Even though the Acadian community received scant mention in the debates surrounding Confederation, New Brunswick’s linguistic duality was entrenched not only in the Official Languages Act, but also in the 1982 Constitution Act. More to the point, subsection 16.1(1) of the Charter, which confirms the asymmetry of Canadian federalism, states that “the English linguistic community and the French linguistic community in New Brunswick have equality of status and equal rights and privileges, including the right to distinct educational institutions and such distinct cultural institutions as are necessary for the preservation and promotion of those communities.”
Nowhere else is there such a clear, unequivocal statement concerning the English and French linguistic communities in Quebec, Ontario, Manitoba—or anywhere else in Canada.
Acadians: An authentic people
Many Acadian artists have made a name for themselves around the globe, including Lisa Leblanc, Les Hay Babies and Radio Radio. It is so wonderful to see these Acadian artists at prestigious international festivals.
When we think of these artists’ renown alongside Antonine Maillet’s success, there is clearly nothing fortuitous about it. One of the paradoxes of a culture that is becoming increasingly globalized is the constant quest for authenticity. This means that while people tend to gravitate toward things that are globally accessible, the world is always looking for something local, regional, different, original, authentic. And that goes hand in hand with the idea that when you strengthen an original local culture, you are not moving away from globalization. On the contrary, you are becoming more a part of it. You will not make a place for yourself on the world stage by trying to imitate the international stars who are already there, but rather by striving to be original, innovative and authentic. Even if a more “international” French might be needed to communicate throughout the world’s Francophonie, can a regional and popular brand of French be considered the French of the Académie française? Of course not. But if you were to ask young Acadians to speak the French of the Académie française, it would be completely unauthentic. They need to talk about their experiences and their history in their language. This does not exclude them from the culture of globalization, though—far from it.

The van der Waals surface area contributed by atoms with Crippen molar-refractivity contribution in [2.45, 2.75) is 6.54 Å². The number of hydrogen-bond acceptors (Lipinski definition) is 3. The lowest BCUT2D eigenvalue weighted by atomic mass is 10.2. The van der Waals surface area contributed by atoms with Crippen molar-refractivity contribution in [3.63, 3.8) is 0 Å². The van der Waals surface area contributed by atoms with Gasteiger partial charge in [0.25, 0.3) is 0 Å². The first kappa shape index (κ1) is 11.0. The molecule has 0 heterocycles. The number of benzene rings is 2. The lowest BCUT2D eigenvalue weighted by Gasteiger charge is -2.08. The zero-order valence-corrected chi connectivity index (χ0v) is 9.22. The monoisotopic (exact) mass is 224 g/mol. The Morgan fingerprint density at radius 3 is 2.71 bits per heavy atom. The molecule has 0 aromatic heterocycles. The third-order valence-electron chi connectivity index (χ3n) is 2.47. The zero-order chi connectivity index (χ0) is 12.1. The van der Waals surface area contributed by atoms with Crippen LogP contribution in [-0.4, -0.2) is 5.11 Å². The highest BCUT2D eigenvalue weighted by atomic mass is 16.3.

The fact that more and more people belong to multiple social groups and several cultures at the same time is one of the keys to understanding the concept of identity in modern society. According to this school of thought, it is not contradictory to say that official languages and cultural diversity can coexist and even draw on each other.
This is what we are seeing in Acadia, and this is what the Acadian people—wherever they come from—carry with them wherever they go.
I wish you all an enjoyable Congress.
- Footnote 1
Gérard Bouchard, Genèse des nations et cultures du Nouveau Monde, Montréal, Les Éditions du Boréal, 2001, p. 314.